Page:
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INSTITUTIONAL INVESTORS ARE IN A QUANDRY. They commonly target 5 percent real annual returns, or 7 to 8 percent nominal returns. Starting from today’s prices for stocks and bonds, the likelihood of actually achieving those returns is low.

When economist John Maynard Keynes was criticized for his shifting policy views, he is believed to have responded: “When the facts change, I change my mind. What do you do?” Unfortunately, institutional investors have been reluctant to publicly accept the new fact of those inconveniently low market yields. Instead of facing the grave reality of past promises being unaffordable in a low-return environment, these investors — or their sponsors — use overly optimistic return expectations as a convenient way to keep kicking the can further into the future.

In recent years some investors have gingerly lowered their long-run return targets, but few institutions outwardly expect less than a 4 percent real return or 6 to 7 percent nominal return on their overall portfolios. Over the past decade and a half, such expectations have generally not been fulfilled, and most investors will likely be disappointed yet again over the coming decade. In fact, those with simple, traditional portfolios like 60-40 U.S. stocks and bonds are even more likely to be disappointed going forward.

Sadly, we cannot change these facts. In the following pages we document the challenge (record-low forward-looking yields), review common institutional responses (highly equity-centric portfolios) and give our recommendations (more effective diversification). Specifically, we propose balanced risk allocations across traditional market premia, truly diversifying return sources from liquid alternative risk premia, and improvements in portfolio construction and risk control. Admittedly, some of these suggestions entail the use of direct leverage, which is an obvious risk, although one that needs to be compared with the near-complete concentration in equity market risk found in most institutional portfolios. We believe that prudent use of leverage is a manageable and rewarding risk to take. We think the ideas presented above can give the investors who adopt them their best chance of getting close to 5 percent long-run real returns.

Current market yields and valuations make it very unlikely that traditional allocations will achieve 5 percent real return in the next five to ten years. These forward-looking measures have been correctly sending the same message since the late 1990s. They are sending an even stronger message today.

As a proxy for expected long-term real returns, we compute the prospective real yield of the traditional 60-40 U.S. stock and bond portfolio. Our estimate of the real equity yield is a simple average of (i) the smoothed earnings yield (the so-called Shiller price-earnings ratio, inverted to become a yield) and (ii) the sum of the current dividend yield and 1.5 percent, an assumed real rate of growth for dividends per share. The real bond yield is the difference between the long-term Treasury bond yield and a measure of long-term expected inflation. The figure below (“Time to Get Real”) presents the 60-40 weighted average of the two real yields since 1900.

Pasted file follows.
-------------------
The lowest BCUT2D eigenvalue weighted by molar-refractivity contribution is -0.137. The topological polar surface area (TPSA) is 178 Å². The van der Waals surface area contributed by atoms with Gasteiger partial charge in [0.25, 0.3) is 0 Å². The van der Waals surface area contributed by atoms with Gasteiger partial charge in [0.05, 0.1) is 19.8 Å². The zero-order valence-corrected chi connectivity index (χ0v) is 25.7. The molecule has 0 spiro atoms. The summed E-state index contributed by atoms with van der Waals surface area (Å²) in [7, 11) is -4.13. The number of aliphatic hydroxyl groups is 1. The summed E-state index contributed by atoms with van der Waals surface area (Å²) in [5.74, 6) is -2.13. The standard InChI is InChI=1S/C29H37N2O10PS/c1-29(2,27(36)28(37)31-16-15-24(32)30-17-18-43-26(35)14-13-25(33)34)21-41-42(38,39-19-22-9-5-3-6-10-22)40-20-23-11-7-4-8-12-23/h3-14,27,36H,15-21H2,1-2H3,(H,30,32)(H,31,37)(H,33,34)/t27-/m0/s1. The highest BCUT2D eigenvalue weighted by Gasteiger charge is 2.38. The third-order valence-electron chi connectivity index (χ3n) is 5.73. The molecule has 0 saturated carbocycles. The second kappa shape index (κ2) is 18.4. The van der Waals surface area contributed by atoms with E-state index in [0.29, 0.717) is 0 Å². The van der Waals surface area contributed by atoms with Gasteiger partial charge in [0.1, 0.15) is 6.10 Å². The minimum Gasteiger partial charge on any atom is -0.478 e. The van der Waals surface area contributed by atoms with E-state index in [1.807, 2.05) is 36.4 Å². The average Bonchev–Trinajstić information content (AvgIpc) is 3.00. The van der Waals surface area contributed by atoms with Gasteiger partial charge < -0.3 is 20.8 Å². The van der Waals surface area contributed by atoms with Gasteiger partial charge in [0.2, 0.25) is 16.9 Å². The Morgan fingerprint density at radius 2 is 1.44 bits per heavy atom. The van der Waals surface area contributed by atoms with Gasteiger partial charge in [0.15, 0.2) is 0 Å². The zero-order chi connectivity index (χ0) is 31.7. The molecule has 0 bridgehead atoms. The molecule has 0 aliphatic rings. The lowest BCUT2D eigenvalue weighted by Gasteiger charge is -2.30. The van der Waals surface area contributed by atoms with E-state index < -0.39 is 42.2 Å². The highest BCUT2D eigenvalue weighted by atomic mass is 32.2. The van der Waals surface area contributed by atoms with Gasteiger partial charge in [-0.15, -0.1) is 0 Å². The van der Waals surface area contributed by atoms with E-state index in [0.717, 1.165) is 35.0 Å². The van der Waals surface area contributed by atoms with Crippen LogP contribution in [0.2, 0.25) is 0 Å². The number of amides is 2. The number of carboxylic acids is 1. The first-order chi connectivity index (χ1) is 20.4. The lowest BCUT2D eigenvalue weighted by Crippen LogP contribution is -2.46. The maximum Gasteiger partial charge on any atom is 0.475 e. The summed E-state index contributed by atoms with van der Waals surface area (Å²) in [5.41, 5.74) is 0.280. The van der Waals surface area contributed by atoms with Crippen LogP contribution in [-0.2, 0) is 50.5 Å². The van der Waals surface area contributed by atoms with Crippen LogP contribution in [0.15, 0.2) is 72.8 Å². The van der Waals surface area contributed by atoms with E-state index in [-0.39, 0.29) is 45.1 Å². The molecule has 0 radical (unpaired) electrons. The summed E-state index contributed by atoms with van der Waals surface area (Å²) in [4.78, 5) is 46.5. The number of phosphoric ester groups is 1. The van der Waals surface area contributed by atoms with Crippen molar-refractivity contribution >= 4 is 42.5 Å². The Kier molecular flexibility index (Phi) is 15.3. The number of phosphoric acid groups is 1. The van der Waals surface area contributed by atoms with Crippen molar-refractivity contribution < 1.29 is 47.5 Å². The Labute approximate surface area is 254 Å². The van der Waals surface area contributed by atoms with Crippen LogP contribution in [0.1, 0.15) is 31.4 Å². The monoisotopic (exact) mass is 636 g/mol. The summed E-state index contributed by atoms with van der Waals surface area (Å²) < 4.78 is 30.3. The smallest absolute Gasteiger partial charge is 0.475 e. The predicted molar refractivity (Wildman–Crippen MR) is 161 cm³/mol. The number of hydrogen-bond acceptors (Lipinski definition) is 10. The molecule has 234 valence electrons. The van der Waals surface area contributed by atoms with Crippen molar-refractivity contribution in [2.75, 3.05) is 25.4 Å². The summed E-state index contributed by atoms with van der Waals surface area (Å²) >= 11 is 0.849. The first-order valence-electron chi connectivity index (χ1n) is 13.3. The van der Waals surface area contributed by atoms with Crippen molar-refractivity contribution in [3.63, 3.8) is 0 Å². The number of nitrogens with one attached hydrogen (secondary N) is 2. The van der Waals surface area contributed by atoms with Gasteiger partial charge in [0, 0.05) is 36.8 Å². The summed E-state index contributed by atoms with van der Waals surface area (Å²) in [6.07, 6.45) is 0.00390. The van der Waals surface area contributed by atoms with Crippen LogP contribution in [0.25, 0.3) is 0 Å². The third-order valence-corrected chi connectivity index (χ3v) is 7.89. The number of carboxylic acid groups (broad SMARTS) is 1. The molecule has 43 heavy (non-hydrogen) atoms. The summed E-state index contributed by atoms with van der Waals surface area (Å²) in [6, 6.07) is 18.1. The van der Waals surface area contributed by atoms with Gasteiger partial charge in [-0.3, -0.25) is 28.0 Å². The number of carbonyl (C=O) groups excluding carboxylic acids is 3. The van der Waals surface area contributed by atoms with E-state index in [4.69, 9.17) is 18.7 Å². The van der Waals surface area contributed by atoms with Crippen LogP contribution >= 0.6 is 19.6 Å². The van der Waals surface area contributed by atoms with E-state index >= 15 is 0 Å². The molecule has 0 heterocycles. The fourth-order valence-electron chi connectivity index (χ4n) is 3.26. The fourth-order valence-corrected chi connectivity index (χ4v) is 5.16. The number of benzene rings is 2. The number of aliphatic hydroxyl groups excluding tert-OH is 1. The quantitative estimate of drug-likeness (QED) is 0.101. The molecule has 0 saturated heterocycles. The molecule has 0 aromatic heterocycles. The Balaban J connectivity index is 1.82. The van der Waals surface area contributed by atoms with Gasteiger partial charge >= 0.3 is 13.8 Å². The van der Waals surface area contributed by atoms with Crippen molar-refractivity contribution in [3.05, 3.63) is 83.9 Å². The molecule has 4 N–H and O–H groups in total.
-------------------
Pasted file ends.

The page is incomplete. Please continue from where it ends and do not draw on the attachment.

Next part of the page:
Until the 1990s it was relatively easy to achieve 5 percent long-run real returns. The long-run average real yield since 1900 is 5 percent, and realized returns matched the promise of this prospective return as the 60-40 portfolio delivered, on average, close to a 5 percent real annual return. Indeed, this historical experience may have contributed to the 5 percent real return becoming such a widely used target for institutional investors with 60-40-like portfolios. (Skeptics might note that trading costs and fees, not included here, were higher in the past and would have reduced realized returns in past decades even more than now. Moreover, 60-40 only evolved into an institutional standard over time; until the 1960s stocks were considered speculative investments.)

Unfortunately, that favorable environment belongs to the previous century. Since 1998 the ex-ante real yield of 60-40 has been below 3 percent most of the time, making the task of investors that much harder. At first — say, during the period of 1998 to 2000 — most investors took no notice because stock markets boomed and return prospects were wrongly judged on past performance, extrapolating the future long-run equity premium from what it had been in the past, rather than on prospective yields, which at the same time were falling as a result of excessive valuations. In addition, while equities were getting very expensive (low yields), bond yields were relatively high. After the tech boom turned into a bust and bond yields fell, investors began to pay attention to forward-looking returns, but hardly enough.

Currently, the prospective real yield on the 60-40 portfolio is 2.4 percent, its lowest level in 112 years. Roughly speaking, the ex-ante real yield on stocks is 4 percent and bonds is zero percent — both below their long-run average levels, with bonds well below.